Canada Reads

How Mark Sakamoto's visit to Ottawa connected the history of family and country

The Canada Reads 2018 contender and author of the memoir Forgiveness joined audience members in the capital to reflect on the book’s title.
231 audience members packed into Library and Archives Canada in Ottawa to hear Mark Sakamoto discuss the family stories behind his Canada Reads shortlisted memoir Forgiveness. (Leah Hansen/CBC)

In March, Library and Archives Canada in Ottawa and the Ottawa Writers' Festival hosted author Mark Sakamoto's conversation about his Canada Reads shortlisted memoir Forgiveness and its history of a family torn apart during war.

Ottawa appears in the memoir as the site where the country declared its involvement in the Second World War — a decision that landed Sakamoto's grandfather in a Japanese prisoner of war camp. It was also because of the internment decisions made in Ottawa that Sakamoto's Japanese Canadian grandmother was relocated to Alberta.

Mark Sakamoto, left, and host Alan Neal take a moment to lighten the tone of the conversation around the memoir Forgiveness and its depiction of wartime Canada. (Leah Hansen/CBC)

In addition to the personal significance of Sakamoto's visit, a discussion with CBC All in a Day's Alan Neal was part of a series of Canada Reads 2018-related events that occurred across the country. 

Manahil Bandukwala was one of the audience members that joined Mark Sakamoto on the stage to share her personal story of forgiveness. (Leah Hansen/CBC)

Forgiveness was championed by Jeanne Beker on Canada Reads (March 26-29, 2018). Discussing forgiveness — his grandmother's, his grandfather's and his own — became a community event that evening. Several members of the audience volunteered to share their own stories involving forgiveness and how they came to terms with their grievances.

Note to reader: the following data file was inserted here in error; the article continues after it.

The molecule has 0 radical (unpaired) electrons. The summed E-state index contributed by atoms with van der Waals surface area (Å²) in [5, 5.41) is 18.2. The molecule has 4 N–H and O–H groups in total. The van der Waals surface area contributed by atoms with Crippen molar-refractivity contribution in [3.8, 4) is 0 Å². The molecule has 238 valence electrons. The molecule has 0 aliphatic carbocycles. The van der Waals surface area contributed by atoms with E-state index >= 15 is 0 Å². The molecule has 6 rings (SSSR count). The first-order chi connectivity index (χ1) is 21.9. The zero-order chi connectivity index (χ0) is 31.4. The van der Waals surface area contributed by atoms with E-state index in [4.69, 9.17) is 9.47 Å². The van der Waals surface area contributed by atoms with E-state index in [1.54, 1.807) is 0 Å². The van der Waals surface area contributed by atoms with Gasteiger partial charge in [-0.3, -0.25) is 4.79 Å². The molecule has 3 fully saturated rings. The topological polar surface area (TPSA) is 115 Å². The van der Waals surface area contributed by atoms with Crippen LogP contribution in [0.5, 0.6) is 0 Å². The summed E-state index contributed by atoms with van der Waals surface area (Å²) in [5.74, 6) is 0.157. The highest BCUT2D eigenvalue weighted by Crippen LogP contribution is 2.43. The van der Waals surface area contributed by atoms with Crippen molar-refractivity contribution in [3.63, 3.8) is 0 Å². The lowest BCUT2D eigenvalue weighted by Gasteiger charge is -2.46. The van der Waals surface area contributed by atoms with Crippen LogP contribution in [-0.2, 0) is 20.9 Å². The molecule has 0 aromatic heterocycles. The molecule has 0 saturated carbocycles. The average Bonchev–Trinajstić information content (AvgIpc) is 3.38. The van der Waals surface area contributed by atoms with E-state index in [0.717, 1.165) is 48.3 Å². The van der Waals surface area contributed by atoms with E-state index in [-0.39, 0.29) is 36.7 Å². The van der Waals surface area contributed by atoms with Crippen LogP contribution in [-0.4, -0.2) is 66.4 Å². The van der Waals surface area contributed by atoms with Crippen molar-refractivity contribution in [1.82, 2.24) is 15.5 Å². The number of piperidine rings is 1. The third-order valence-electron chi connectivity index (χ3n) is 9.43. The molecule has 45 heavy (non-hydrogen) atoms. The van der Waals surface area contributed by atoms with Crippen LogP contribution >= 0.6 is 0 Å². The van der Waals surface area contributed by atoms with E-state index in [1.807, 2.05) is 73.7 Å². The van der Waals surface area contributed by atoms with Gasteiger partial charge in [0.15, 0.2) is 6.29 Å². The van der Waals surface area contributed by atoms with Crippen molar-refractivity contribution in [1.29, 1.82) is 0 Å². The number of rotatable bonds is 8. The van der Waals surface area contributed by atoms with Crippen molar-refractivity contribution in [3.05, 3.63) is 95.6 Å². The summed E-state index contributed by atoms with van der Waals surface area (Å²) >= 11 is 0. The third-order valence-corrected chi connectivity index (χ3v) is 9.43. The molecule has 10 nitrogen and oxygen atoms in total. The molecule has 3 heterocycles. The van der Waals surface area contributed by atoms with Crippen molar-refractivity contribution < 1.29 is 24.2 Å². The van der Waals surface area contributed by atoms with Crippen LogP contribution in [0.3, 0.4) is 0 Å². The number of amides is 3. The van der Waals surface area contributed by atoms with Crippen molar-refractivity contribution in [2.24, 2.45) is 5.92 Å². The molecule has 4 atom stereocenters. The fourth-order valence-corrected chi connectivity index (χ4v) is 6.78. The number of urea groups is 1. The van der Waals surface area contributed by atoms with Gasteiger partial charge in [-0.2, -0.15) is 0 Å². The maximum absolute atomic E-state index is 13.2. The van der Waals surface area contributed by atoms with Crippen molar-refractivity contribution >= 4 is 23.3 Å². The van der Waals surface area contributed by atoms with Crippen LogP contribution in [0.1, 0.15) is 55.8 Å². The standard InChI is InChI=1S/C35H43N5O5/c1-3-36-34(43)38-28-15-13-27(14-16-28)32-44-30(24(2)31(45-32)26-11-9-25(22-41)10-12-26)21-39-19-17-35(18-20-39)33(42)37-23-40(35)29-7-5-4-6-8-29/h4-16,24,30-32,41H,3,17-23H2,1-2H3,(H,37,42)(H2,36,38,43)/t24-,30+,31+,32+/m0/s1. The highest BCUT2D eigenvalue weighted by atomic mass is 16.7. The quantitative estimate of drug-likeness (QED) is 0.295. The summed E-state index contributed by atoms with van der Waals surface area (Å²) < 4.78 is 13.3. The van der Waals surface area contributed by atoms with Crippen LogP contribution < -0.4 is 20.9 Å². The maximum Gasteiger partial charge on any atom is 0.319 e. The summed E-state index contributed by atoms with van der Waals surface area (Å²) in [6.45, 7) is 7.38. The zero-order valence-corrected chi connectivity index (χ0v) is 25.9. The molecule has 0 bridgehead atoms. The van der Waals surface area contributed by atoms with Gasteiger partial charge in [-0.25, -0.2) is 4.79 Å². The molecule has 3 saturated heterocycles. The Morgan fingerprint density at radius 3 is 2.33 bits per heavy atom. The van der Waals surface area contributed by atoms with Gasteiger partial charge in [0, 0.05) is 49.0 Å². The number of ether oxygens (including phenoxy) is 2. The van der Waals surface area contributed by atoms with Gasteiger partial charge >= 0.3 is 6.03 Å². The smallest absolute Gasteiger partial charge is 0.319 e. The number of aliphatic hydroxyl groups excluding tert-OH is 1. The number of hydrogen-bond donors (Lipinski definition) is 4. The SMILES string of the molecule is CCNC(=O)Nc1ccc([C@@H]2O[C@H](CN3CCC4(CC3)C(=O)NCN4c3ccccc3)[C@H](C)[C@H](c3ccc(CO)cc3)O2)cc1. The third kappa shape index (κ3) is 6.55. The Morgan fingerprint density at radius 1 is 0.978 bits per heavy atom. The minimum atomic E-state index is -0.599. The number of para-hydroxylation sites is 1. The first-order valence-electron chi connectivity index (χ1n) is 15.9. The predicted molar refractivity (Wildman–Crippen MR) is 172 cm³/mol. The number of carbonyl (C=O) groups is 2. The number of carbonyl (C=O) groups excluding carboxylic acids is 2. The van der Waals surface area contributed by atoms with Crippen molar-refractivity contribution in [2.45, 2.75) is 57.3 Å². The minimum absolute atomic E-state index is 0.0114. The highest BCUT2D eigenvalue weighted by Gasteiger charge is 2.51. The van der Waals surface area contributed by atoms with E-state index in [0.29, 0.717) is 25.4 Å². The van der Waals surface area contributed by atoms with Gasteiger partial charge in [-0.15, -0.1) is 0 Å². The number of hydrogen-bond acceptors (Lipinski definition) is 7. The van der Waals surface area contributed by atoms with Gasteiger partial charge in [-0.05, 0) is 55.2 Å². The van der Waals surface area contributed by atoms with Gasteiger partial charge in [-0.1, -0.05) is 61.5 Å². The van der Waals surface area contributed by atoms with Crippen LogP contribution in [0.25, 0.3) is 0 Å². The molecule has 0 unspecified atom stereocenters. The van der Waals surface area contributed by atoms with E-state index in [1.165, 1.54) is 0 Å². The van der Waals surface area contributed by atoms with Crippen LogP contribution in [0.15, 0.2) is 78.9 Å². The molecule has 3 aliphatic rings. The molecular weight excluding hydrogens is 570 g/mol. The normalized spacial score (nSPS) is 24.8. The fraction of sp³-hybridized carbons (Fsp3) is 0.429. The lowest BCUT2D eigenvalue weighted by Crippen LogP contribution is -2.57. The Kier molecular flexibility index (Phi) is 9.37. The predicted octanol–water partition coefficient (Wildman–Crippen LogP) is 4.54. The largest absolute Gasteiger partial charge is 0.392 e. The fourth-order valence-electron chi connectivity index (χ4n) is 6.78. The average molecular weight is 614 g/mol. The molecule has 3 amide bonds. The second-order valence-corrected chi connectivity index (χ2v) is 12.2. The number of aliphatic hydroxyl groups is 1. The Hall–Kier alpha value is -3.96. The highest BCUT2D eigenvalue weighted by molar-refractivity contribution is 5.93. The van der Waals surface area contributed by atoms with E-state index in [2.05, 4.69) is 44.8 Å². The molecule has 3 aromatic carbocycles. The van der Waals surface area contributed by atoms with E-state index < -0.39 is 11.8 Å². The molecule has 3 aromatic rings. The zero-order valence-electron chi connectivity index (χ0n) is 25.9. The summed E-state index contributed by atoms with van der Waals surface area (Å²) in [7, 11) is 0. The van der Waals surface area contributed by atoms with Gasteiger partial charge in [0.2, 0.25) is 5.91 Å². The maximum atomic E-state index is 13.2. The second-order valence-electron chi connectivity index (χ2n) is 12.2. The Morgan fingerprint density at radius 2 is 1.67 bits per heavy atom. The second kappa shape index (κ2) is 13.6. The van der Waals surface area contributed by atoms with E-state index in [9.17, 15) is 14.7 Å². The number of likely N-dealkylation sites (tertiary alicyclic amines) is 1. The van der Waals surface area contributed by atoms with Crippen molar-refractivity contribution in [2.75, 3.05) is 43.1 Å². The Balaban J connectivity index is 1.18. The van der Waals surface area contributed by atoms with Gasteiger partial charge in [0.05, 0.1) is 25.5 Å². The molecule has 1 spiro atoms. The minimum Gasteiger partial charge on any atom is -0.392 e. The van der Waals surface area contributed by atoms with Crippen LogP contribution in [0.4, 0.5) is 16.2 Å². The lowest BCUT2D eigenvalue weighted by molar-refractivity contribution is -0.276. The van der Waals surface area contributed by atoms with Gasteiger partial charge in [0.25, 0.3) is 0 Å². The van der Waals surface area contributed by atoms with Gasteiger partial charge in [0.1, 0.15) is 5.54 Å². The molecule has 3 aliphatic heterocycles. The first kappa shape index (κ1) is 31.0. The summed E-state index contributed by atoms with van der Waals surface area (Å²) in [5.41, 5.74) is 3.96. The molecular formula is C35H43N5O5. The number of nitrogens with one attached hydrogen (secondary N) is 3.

Instrumentalist Ryoko Itabashi plays at the Canada Reads 2018 event organised in Ottawa around Mark Sakamoto's memoir Forgiveness. (Leah Hansen/CBC)

Music also helped the audience and author comprehend the themes of the book in new ways. Musician Ryoko Itabashi played the Japanese samisen, a three-stringed instrument, in a musical reading of the memoir, lending a soundtrack to Sakamoto's words.

Mark Sakamoto engages with an audience member as he signs a copy of his Canada Reads shortlisted memoir, Forgiveness. (Library and Archives of Canada)

The author also visited CBC Ottawa to talk about the story behind his memoir with Alan Neal. The interview can be heard below along with audio highlights from the evening's event.

Mark Sakamoto's grandparents went through much hardship during WWII. But instead of being bitter, they taught Sakamoto about forgiveness, and now it's documented in a new book.


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